Your teaching and learning resources will be provided and we will be responsive to your needs and views. For your part, you will need to put in the necessary amount of work both during and outside formal teaching sessions, and to make good use of the facilities provided.
Methods of teaching
Most modules involve a mixture of lectures and small group teaching (called classes, seminars, workshops or tutorials).
In a lecture, the lecturer will mainly be giving an overview of a particular aspect of the module content (as well as opportunities for you to ask questions and be reflective), while in classes and workshops you will have an opportunity to practice techniques, discuss ideas, apply concepts and consolidate your understanding in the topic.
How will I be supported?
You will be allocated a personal tutor at the beginning of your studies. Normally, your personal tutor will teach on your own degree course and you will keep the same personal tutor throughout your course.
Your personal tutor will be able to give you advice on academic issues, including module choice and assessment. If you encounter any problems which affect your studies, your personal tutor should always be your first point of contact; she/he will be able to put you in touch with the wide range of expert student support services provided by the University and the Students' Union as appropriate. You are required to meet with your personal tutor at three points during each academic year but you are also encouraged to get in touch with them at any other point if you need help or advice.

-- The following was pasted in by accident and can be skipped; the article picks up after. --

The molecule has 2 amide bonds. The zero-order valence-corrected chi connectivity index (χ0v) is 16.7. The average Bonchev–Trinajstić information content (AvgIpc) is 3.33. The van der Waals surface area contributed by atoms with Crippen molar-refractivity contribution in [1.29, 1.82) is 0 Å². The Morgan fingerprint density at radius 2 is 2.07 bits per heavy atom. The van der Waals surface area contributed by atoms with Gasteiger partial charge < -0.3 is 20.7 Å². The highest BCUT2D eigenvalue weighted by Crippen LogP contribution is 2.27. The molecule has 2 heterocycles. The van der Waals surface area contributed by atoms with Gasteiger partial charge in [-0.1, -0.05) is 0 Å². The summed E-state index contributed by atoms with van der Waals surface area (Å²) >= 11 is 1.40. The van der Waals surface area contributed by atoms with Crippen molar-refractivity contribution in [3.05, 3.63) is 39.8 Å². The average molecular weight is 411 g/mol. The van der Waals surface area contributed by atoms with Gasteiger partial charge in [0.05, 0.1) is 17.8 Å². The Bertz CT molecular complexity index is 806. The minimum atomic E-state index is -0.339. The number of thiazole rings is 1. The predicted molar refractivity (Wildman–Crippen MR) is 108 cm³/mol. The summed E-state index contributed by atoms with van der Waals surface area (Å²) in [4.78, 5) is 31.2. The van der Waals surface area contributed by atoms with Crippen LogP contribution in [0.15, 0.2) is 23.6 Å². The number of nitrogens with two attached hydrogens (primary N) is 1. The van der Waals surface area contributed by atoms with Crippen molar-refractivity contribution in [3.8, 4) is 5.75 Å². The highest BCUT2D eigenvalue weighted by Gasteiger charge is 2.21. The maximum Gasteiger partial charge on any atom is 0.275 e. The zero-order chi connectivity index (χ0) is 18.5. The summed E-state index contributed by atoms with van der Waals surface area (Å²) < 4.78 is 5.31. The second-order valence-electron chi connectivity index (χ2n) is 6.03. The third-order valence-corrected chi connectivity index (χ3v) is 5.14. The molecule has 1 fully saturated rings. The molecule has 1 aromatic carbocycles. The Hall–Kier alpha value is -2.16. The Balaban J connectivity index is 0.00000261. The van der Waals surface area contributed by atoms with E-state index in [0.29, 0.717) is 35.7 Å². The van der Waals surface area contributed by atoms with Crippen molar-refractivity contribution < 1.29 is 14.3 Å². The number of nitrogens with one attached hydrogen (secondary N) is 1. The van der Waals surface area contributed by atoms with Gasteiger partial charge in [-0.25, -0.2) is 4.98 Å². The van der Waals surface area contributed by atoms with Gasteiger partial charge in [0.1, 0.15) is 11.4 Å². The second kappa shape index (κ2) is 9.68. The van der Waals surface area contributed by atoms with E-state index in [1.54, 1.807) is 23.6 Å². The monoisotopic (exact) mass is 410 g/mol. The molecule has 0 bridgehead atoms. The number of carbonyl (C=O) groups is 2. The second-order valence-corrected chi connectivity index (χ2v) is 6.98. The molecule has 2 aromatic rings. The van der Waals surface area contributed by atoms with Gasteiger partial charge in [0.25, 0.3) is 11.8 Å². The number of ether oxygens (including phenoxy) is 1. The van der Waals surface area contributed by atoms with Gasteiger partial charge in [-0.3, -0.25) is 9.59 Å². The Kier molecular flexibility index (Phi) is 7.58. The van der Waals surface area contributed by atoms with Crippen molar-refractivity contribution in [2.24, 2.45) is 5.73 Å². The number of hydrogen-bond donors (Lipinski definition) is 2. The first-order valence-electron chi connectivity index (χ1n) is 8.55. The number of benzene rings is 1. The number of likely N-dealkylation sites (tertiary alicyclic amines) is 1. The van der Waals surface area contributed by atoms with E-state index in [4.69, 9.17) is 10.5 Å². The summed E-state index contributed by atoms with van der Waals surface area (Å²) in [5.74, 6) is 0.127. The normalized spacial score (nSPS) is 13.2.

For day-to-day information, the staff of our Postgraduate Student Hub are available, in person, by telephone or by email, from 8am to 6pm each weekday during term time to answer your questions.
We’ll provide you with regular feedback on your work. This comes in a variety of formats including oral feedback, personalised feedback on written work, and generic written feedback.
You will be given general feedback in relation to examinations following all examination periods and you will be able to discuss your overall performance with your personal tutor.
When undertaking the dissertation/project you are expected to meet regularly with your supervisor to review progress and discuss any questions. Your supervisor will be able to provide feedback on your research plan and drafts of your work as you progress.
How will I be assessed?
Assessment methods vary from module to module but, across your degree scheme as a whole, you can expect a mixture of exams, coursework, essays, practical work, presentations, and individual and group projects.
What skills will I practise and develop?
As a result of engaging fully with this course you will acquire and develop a range of valuable skills, those which are discipline specific as well as more generic ‘employability skills’. These will allow you to:
- Grasp complex issues with confidence.
- Ask the right questions of complex texts.
- Have an imaginative appreciation of different views and options and analyse these critically.
- Identify and apply relevant data.
- Develop practical research skills.
- Propose imaginative solutions of your own that are rooted in evidence.
- Communicate clearly, concisely and persuasively in writing and speech.
- Sourcing, interpreting and presenting relevant numerical information – to support the composition of projects reports and business cases.
- Work to deadlines and priorities, managing a range of tasks at the same time.
- Work as part of a team, developing a collaborative approach to problem-solving.
- Use IT programmes and standard software packages, where appropriate.
- Take responsibility for your own learning programme and professional development.
Graduates have a good employment rate with alumni working in the European Commission, Eurobank, Bank of England and Chinese financial institutions amongst many others.